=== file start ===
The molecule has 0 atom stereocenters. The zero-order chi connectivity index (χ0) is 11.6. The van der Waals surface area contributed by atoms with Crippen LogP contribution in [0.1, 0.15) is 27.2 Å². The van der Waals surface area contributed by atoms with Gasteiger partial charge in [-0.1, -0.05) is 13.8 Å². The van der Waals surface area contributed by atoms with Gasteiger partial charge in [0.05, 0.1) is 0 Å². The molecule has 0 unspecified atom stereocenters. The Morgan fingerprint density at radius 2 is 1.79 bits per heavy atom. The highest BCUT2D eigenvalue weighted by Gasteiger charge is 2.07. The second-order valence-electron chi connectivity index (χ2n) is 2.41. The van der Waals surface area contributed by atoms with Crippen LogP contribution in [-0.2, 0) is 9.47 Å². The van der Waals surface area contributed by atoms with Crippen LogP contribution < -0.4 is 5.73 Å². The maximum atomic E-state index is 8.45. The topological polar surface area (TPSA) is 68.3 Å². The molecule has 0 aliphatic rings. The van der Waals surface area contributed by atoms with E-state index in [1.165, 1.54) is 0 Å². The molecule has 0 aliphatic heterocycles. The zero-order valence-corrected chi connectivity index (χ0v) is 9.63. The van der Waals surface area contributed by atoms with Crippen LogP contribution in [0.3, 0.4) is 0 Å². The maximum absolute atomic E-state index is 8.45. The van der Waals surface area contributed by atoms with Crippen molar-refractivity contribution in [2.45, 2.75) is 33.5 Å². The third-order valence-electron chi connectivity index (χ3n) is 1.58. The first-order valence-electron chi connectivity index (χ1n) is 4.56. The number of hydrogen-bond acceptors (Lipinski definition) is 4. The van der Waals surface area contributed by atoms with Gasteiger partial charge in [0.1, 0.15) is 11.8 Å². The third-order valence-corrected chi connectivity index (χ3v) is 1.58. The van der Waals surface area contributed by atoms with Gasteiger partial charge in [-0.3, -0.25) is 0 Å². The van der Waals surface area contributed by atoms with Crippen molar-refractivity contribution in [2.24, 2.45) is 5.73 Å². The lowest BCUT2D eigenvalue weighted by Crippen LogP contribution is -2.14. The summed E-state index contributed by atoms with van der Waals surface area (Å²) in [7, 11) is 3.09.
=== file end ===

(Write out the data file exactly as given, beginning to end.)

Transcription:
The molecule has 0 atom stereocenters. The zero-order chi connectivity index (χ0) is 11.6. The van der Waals surface area contributed by atoms with Crippen LogP contribution in [0.1, 0.15) is 27.2 Å². The van der Waals surface area contributed by atoms with Gasteiger partial charge in [-0.1, -0.05) is 13.8 Å². The van der Waals surface area contributed by atoms with Gasteiger partial charge in [0.05, 0.1) is 0 Å². The molecule has 0 unspecified atom stereocenters. The Morgan fingerprint density at radius 2 is 1.79 bits per heavy atom. The highest BCUT2D eigenvalue weighted by Gasteiger charge is 2.07. The second-order valence-electron chi connectivity index (χ2n) is 2.41. The van der Waals surface area contributed by atoms with Crippen LogP contribution in [-0.2, 0) is 9.47 Å². The van der Waals surface area contributed by atoms with Crippen LogP contribution < -0.4 is 5.73 Å². The maximum atomic E-state index is 8.45. The topological polar surface area (TPSA) is 68.3 Å². The molecule has 0 aliphatic rings. The van der Waals surface area contributed by atoms with E-state index in [1.165, 1.54) is 0 Å². The molecule has 0 aliphatic heterocycles. The zero-order valence-corrected chi connectivity index (χ0v) is 9.63. The van der Waals surface area contributed by atoms with Crippen LogP contribution in [0.3, 0.4) is 0 Å². The maximum absolute atomic E-state index is 8.45. The van der Waals surface area contributed by atoms with Crippen molar-refractivity contribution in [2.45, 2.75) is 33.5 Å². The third-order valence-electron chi connectivity index (χ3n) is 1.58. The first-order valence-electron chi connectivity index (χ1n) is 4.56. The number of hydrogen-bond acceptors (Lipinski definition) is 4. The van der Waals surface area contributed by atoms with Gasteiger partial charge in [0.1, 0.15) is 11.8 Å². The third-order valence-corrected chi connectivity index (χ3v) is 1.58. The van der Waals surface area contributed by atoms with Gasteiger partial charge in [-0.3, -0.25) is 0 Å². The van der Waals surface area contributed by atoms with Crippen molar-refractivity contribution in [2.24, 2.45) is 5.73 Å². The lowest BCUT2D eigenvalue weighted by Crippen LogP contribution is -2.14. The summed E-state index contributed by atoms with van der Waals surface area (Å²) in [7, 11) is 3.09.